Tue Apr  9 13:00:01 2019 - [info] Current Alive Master: node1(10.0.0.141:3306)
Tue Apr  9 13:00:01 2019 - [info] Checking slave configurations..
Tue Apr  9 13:00:01 2019 - [info] Checking replication filtering settings..
Tue Apr  9 13:00:01 2019 - [info]  binlog_do_db= , binlog_ignore_db=
Tue Apr  9 13:00:01 2019 - [info]  Replication filtering check ok.
Tue Apr  9 13:00:01 2019 - [info] GTID (with auto-pos) is supported. Skipping all SSH and Node package checking.
Tue Apr  9 13:00:01 2019 - [info] Checking SSH publickey authentication settings on the current master..
Tue Apr  9 13:00:02 2019 - [info] HealthCheck: SSH to node1 is reachable.
Tue Apr  9 13:00:02 2019 - [info]
node1(10.0.0.141:3306) (current master)
 +--node2(10.0.0.142:3306)
 +--node3(10.0.0.143:3306)

Tue Apr  9 13:00:02 2019 - [warning] master_ip_failover_script is not defined.
Tue Apr  9 13:00:02 2019 - [warning] shutdown_script is not defined.
Tue Apr  9 13:00:02 2019 - [info] Set master ping interval 3 seconds.
Tue Apr  9 13:00:02 2019 - [warning] secondary_check_script is not defined. It is highly recommended setting it to check master reachability from two or more routes.
Tue Apr  9 13:00:02 2019 - [info] Starting ping health check on node1(10.0.0.141:3306)..
Tue Apr  9 13:00:02 2019 - [info] Ping(SELECT) succeeded, waiting until MySQL doesn't respond..

As you can see, MHA is monitoring our replication topology, checking if the master node is available or not. Let’s consider a couple of scenarios.

Scenario 1 - MHA Crashed

Let’s assume MHA is not available. How does this affect the environment? Obviously, as MHA is responsible for monitoring the master’s health and trigger failover, this will not happen when MHA is down. Master crash will not be detected, failover will not happen. The problem is, you cannot really run multiple MHA instances at the same time. Technically, you can do it although MHA will complain about lock file:

[email protected]:~# masterha_manager --conf=/etc/app1.cnf
Tue Apr  9 13:05:38 2019 - [warning] Global configuration file /etc/masterha_default.cnf not found. Skipping.
Tue Apr  9 13:05:38 2019 - [info] Reading application default configuration from /etc/app1.cnf..
Tue Apr  9 13:05:38 2019 - [info] Reading server configuration from /etc/app1.cnf..
Tue Apr  9 13:05:38 2019 - [info] MHA::MasterMonitor version 0.58.
Tue Apr  9 13:05:38 2019 - [warning] /var/log/masterha/app1/app1.master_status.health already exists. You might have killed manager with SIGKILL(-9), may run two or more monitoring process for the same application, or use the same working directory. Check for details, and consider setting --workdir separately.

It will start, though, and it will attempt to monitor the environment. The problem is when both of them starts to execute actions on the cluster. Worse case would be if they decide to use different slaves as the master candidate and failover will be executed at the same time (MHA uses a lock file which prevents subsequent failovers from happening but if everything happens at the same time, and it happened in our tests, this security measure is not enough).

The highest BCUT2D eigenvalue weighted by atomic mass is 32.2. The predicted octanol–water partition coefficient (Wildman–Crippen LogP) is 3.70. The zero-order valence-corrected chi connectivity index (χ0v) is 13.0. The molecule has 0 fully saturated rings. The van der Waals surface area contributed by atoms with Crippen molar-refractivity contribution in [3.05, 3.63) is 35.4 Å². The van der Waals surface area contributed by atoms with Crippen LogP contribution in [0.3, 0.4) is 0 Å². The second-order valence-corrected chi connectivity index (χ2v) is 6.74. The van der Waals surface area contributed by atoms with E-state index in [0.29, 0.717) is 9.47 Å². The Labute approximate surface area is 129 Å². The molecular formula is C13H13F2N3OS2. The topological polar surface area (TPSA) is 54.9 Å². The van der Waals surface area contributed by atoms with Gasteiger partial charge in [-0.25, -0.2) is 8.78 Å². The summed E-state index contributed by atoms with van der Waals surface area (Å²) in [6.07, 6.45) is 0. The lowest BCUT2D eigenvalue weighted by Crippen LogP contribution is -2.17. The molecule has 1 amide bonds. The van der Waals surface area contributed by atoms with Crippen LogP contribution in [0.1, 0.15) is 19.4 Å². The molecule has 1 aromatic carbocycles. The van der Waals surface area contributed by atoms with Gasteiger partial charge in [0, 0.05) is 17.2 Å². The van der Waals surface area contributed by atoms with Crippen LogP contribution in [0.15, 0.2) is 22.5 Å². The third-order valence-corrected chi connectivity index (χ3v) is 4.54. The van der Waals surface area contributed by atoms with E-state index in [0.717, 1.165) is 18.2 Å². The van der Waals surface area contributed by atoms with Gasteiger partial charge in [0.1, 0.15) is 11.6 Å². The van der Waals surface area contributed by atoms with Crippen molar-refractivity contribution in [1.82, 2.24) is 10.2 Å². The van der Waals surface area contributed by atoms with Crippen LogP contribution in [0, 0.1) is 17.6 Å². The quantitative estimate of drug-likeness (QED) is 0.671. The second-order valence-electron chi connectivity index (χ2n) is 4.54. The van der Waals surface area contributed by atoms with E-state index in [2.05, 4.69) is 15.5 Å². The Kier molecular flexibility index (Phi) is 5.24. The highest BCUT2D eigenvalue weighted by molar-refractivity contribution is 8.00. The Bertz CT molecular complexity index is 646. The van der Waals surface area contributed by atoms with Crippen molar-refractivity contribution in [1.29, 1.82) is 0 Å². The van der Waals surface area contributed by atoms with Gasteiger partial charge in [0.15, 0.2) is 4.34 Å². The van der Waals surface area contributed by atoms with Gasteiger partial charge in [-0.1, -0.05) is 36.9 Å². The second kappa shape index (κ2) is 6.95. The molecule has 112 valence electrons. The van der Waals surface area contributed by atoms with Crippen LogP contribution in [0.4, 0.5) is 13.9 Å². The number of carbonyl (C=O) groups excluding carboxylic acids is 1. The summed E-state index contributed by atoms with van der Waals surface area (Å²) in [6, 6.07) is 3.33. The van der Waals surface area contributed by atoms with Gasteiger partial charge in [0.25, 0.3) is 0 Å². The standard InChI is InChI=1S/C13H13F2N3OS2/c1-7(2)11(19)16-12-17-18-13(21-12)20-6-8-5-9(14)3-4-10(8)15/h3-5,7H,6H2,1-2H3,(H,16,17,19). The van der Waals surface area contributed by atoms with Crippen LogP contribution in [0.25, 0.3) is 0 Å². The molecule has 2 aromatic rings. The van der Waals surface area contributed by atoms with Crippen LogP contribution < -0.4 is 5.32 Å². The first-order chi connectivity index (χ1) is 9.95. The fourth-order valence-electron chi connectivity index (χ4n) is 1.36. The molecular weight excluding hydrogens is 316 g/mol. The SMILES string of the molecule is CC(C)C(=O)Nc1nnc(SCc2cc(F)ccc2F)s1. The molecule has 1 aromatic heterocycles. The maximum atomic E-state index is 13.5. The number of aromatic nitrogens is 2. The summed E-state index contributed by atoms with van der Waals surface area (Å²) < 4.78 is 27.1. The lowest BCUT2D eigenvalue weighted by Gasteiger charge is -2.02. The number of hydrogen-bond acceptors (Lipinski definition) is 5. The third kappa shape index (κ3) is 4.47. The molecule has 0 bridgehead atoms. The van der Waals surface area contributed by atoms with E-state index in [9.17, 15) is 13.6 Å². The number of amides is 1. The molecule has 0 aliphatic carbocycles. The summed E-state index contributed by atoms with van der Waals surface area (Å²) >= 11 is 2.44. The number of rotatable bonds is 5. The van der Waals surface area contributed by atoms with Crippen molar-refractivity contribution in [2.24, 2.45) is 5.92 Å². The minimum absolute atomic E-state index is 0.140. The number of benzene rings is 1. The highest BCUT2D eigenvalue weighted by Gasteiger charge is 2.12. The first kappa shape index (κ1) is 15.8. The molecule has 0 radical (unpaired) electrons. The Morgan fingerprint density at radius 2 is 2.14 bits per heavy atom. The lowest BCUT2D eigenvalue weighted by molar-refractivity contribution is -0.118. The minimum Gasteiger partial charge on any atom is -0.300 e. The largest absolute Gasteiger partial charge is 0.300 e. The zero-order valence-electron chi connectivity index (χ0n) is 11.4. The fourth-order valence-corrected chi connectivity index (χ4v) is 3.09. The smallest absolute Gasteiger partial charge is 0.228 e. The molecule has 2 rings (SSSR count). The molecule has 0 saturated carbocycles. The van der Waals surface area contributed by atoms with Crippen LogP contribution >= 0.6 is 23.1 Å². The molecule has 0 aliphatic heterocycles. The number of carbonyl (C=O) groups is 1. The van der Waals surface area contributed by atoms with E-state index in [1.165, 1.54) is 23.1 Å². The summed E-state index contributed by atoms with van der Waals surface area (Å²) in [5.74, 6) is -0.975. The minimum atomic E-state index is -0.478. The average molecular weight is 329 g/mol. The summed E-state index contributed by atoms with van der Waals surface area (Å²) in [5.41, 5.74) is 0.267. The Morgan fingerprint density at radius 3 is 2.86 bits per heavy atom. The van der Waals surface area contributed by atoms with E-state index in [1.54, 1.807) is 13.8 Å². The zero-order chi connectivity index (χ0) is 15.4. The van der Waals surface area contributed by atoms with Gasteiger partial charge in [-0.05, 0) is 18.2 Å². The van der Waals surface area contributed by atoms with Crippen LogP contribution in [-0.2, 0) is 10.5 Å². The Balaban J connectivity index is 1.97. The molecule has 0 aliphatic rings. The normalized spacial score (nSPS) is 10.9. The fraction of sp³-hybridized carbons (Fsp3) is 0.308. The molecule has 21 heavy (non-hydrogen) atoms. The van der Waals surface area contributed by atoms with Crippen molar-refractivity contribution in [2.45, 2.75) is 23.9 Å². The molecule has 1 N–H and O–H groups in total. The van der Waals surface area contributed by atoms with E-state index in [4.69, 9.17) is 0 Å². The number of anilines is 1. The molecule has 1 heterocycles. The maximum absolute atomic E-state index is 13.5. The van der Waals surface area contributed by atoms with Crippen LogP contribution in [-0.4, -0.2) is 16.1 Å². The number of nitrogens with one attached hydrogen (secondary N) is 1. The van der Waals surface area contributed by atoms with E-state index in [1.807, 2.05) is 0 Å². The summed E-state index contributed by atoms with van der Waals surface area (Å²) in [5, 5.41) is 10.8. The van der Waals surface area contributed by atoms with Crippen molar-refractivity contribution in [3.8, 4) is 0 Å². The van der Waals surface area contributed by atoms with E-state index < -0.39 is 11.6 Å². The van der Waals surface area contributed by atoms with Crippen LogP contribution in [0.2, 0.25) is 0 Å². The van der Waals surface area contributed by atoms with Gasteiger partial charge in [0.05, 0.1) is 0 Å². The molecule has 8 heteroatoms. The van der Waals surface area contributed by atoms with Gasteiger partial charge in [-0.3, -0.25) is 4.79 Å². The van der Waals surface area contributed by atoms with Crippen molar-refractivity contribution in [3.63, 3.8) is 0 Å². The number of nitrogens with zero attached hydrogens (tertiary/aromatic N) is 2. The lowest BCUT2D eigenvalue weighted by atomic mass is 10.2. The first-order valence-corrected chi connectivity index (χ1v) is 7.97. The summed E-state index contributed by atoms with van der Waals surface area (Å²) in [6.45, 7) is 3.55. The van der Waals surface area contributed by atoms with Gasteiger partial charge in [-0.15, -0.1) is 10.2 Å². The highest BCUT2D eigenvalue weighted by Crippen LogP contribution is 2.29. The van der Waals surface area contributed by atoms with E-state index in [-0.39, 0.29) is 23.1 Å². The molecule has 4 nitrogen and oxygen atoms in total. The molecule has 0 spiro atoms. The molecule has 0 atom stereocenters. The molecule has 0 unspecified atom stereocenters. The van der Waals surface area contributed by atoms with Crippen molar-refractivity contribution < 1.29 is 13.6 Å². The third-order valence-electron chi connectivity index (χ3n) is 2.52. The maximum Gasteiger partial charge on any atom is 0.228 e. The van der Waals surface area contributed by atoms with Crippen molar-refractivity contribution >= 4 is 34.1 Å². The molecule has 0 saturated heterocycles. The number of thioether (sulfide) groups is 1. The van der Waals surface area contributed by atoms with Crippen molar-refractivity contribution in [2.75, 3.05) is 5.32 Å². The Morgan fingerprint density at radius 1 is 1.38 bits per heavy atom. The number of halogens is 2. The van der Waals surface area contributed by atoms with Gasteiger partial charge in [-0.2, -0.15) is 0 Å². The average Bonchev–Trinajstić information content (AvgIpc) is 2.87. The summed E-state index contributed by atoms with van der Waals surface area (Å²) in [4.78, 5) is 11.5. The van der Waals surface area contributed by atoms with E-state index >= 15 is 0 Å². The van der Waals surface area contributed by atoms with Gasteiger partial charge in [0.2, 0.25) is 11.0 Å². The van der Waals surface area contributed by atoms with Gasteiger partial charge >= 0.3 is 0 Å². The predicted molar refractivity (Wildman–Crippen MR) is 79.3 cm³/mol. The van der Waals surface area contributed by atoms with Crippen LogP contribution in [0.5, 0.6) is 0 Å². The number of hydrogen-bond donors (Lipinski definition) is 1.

Unfortunately, there is no built-in way of running MHA in a highly available manner. The most simple solution will be to write a script which would test if MHA is running and if not, start it. Such script would have to be executed from cron or written in the form of a daemon, if 1 minute granularity of cron is not enough.

Scenario 2 - MHA Manager Node Lost Network Connection to the Master

Let’s be honest, this is a really bad situation. As soon as MHA cannot connect to the master, it will attempt to perform a failover. The only exception is if secondary_check_script is defined and it verified that the master is alive. It is up to the user to define exactly what actions MHA should perform to verify master’s status - it all depends on the environment and exact setup. Another very important script to define is master_ip_failover_script - this is executed upon failover and it should be used, among others, to ensure that the old master will not show up. If you happen to have access to additional ways of reaching and stopping old master, that’s really great. It can be remote management tools like Integrated Lights-out, it can be access to manageable power sockets (where you can just power off the server), it can be access to cloud provider’s CLI, which will make it possible to stop the virtual instance. It is of utmost importance to stop the old master - otherwise it may happen that, after the network issue is gone, you will end up with two writeable nodes in the system, which is a perfect solution for the split brain, a condition in which data diverged between two parts of the same cluster.

As you can see, MHA can handle the MySQL failover pretty well. It definitely requires careful configuration and you will have to write external scripts, which will be utilized to kill the old master and ensure that the split brain will not happen. Having said that, we would still recommend to use more advanced failover management tools like Orchestrator or ClusterControl, which can perform more advanced analysis of the replication topology state (for example, by utilizing slaves or proxies to assess the master’s availability) and which are and will be maintained in the future. If you are interested to learn how ClusterControl performs failover, we would like to invite you to read this blog post on the failover process in ClusterControl. You can also learn how ClusterControl interacts with ProxySQL delivering smooth, transparent failover for your application. You can always test ClusterControl by downloading it for free.

ClusterControl
The only management system you’ll ever need to take control of your open source database infrastructure.